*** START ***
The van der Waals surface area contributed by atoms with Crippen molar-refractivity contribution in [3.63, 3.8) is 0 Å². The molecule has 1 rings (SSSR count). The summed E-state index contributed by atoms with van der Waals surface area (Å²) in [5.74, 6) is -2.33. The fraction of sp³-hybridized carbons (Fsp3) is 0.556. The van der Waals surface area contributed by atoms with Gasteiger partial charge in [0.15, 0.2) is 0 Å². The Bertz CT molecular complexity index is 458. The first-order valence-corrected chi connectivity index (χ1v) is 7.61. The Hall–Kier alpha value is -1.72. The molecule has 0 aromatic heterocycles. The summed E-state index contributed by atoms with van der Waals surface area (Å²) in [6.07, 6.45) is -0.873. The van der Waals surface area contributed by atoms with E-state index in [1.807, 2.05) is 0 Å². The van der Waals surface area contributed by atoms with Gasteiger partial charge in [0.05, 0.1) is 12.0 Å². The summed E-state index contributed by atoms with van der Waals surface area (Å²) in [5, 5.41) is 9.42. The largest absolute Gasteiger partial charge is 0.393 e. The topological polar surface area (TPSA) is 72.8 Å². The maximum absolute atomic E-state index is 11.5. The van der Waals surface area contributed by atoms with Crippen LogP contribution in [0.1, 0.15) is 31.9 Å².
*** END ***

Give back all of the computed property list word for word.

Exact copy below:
The van der Waals surface area contributed by atoms with Crippen molar-refractivity contribution in [3.63, 3.8) is 0 Å². The molecule has 1 rings (SSSR count). The summed E-state index contributed by atoms with van der Waals surface area (Å²) in [5.74, 6) is -2.33. The fraction of sp³-hybridized carbons (Fsp3) is 0.556. The van der Waals surface area contributed by atoms with Gasteiger partial charge in [0.15, 0.2) is 0 Å². The Bertz CT molecular complexity index is 458. The first-order valence-corrected chi connectivity index (χ1v) is 7.61. The Hall–Kier alpha value is -1.72. The molecule has 0 aromatic heterocycles. The summed E-state index contributed by atoms with van der Waals surface area (Å²) in [6.07, 6.45) is -0.873. The van der Waals surface area contributed by atoms with E-state index in [1.807, 2.05) is 0 Å². The van der Waals surface area contributed by atoms with Gasteiger partial charge in [0.05, 0.1) is 12.0 Å². The summed E-state index contributed by atoms with van der Waals surface area (Å²) in [5, 5.41) is 9.42. The largest absolute Gasteiger partial charge is 0.393 e. The topological polar surface area (TPSA) is 72.8 Å². The maximum absolute atomic E-state index is 11.5. The van der Waals surface area contributed by atoms with Crippen LogP contribution in [0.1, 0.15) is 31.9 Å².